Senior Living Care Blog

Why Seniors Should Get Tested For Dementia

Posted by Jackson Bentley on Jan 3, 2019 11:00:00 AM
 

One of the most common questions posed by seniors struggling with memory and cognitive related functions is “Do I have Dementia?” After all, you may be having symptoms of dementia, but it could just be related to nutrition or mental state. At the same time however, it could also be related to dementia. Alzheimer’s disease and dementia related problems can be incredibly frightening to deal with, especially until we develop further research into how to stop it.

 

The important thing is to not be frightened by the possibility of a dementia diagnosis. If you notice you senior is showing a mild slowing in thinking, or difficulty in remember names and faces, you should absolutely get you senior tested for dementia and find out what the extent of your senior’s cognitive impairments may be. Keep in mind, not all cognitive impairments are Alzheimer’s thankfully. Many can be due to something that is treatable or reversible. Even some forms of dementia can be reversible.

 

For example, vascular dementia from small strokes can be stabilized by stopping cigarette smoking, lowering cholesterol, reducing high blood pressure and controlling diabetes. Normal pressure hydrocephalus can also sometimes be treated. And some other forms of dementia such as Parkinson's disease, Lewy Body disease, Frontotemporal dementia, and Pick's disease will have treatment courses different from Alzheimer’s that might be helpful to know about.

 

First, here are some conditions that are related to cognitive decline that can actually be cured:

  • urinary tract infection
  • thyroid disease
  • depression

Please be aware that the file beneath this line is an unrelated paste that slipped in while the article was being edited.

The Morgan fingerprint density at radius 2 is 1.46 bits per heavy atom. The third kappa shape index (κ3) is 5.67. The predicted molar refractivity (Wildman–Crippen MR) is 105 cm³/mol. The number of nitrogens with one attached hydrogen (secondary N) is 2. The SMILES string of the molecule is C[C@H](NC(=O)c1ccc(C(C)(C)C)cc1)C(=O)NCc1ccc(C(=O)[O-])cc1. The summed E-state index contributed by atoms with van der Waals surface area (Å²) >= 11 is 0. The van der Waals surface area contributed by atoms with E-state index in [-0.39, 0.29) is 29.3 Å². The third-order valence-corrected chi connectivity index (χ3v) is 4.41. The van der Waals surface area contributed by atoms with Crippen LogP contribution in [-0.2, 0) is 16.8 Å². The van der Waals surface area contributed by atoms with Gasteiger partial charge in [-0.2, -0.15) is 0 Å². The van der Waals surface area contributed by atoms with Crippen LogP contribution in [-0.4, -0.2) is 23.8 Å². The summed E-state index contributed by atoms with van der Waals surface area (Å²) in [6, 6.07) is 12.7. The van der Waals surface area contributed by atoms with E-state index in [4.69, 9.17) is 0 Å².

• over-medication or side effects from even appropriate doses of certain medications
  • some vitamin deficiencies
  • abuse of alcohol

 

 

 

Benefits of Knowing a Dementia Diagnosis

A doctor giving a diagnosis to a patient with dementia

One reason that you will want to know your diagnosis is that it’s important to be able to plan for the future with your spouse, children, and close friends. These people will need to know how you want to be treated when you can no longer guide them. A related reason is that financial planning needs to be done early, especially planning for long-term care.

 

There are a number of other reasons to get tested that are more individual. After all, worrying is worse than the finality of knowing sometimes. If your senior gets tested early, they will be able to have time to prepare friends and family to move through the journey. It can be helpful to assist your senior through this time because they may be struggling to understand the symptoms they are experiencing. They could be mentally incapable of recognizing his symptoms (known as anosognosia) or in psychological denial. If they are suffering from anosognosia they may be completely unable to grasp that they have a brain disease.

 

You go through changes all throughout your life -- career changes, social life changes, physical changes. While following these changes your brain takes them into account so that your perception of yourself adjusts. That scar on your body quickly became a part of who you are and it doesn’t even stand out anymore. However, damage to the frontal lobe can impair this ability which can lead to problems with your ability to take in and understand new information about yourself.